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“If these tribes and rain forests aren’t saved, the rest of mankind will follow,” read one post.

Another just simply said, “Il n’y a pas de mots” [“There are no words”].

One of the world’s last uncontacted tribes who are under increased threat from loggers over the border in Peru, according to tribal people’s charity Survival International.

It is a photograph of one of the last uncontacted tribes in the world, taken in June 2010 by FUNAI, Brazil’s Indian Department, together with what is thought to be the first-ever film footage.

Marcus Veron, the late leader of the Guarani-Kaiowá people, said of the forests and plains of Brazil that were his home, “This here is my life, my soul.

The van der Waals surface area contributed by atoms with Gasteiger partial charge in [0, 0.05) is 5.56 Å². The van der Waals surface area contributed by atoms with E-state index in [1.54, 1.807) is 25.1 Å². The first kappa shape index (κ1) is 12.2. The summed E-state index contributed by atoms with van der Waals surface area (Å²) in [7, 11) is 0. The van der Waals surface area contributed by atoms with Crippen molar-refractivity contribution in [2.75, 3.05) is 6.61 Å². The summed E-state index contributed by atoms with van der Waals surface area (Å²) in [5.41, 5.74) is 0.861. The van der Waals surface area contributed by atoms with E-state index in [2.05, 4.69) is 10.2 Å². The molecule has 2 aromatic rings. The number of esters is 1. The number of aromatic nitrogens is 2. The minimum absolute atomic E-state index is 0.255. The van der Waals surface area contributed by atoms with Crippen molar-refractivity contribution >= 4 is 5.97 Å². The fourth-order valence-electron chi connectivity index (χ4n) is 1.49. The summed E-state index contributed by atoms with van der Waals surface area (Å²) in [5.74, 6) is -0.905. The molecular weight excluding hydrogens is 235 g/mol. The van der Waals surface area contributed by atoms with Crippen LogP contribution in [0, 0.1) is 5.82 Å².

“It is hard to describe how connected my people are to nature,” said Davi Kopenawa, spokesman of the Yanomami people.The footage and photographs have appeared in more than 1,000 media outlets; over 4.4 million people watched the BBC’s program.Importantly, the Peruvian Government announced within 2 days of publication that they would work with Brazilian authorities to stop loggers entering isolated Indians’ territory along the two countries’ joint border, testament to the belief of José Carlos Mereilles, FUNAI’s uncontacted expert, when he said, “One image of them has more impact than a thousand reports.” Toby Nicholas of Survival International, who is responsible for Survival’s website and has been monitoring the traffic and statistics, said, “The pictures spread across the world within minutes, and produced a wave of support for uncontacted tribal peoples greater than anything we’ve ever seen before.Deep in one of the remotest parts of the Brazilian Amazon, in a clearing at the headwaters of the Envira River, an Indian man looks up at an aeroplane.He is surrounded by kapok trees and banana plants, and by the necessities of his life: a thatched hut, its roof made from palm fronds; a plant-fiber basket brimming with ripe pawpaw; a pile of peeled manioc, lying bright-white against the rain forest earth.“Our grandparents lived here; I am part of the land,” a hunter told me one morning, as we sat on a rocky outcrop scanning the acacia trees below for wart-hog. This place is my home.” It was this one comment that stayed with me.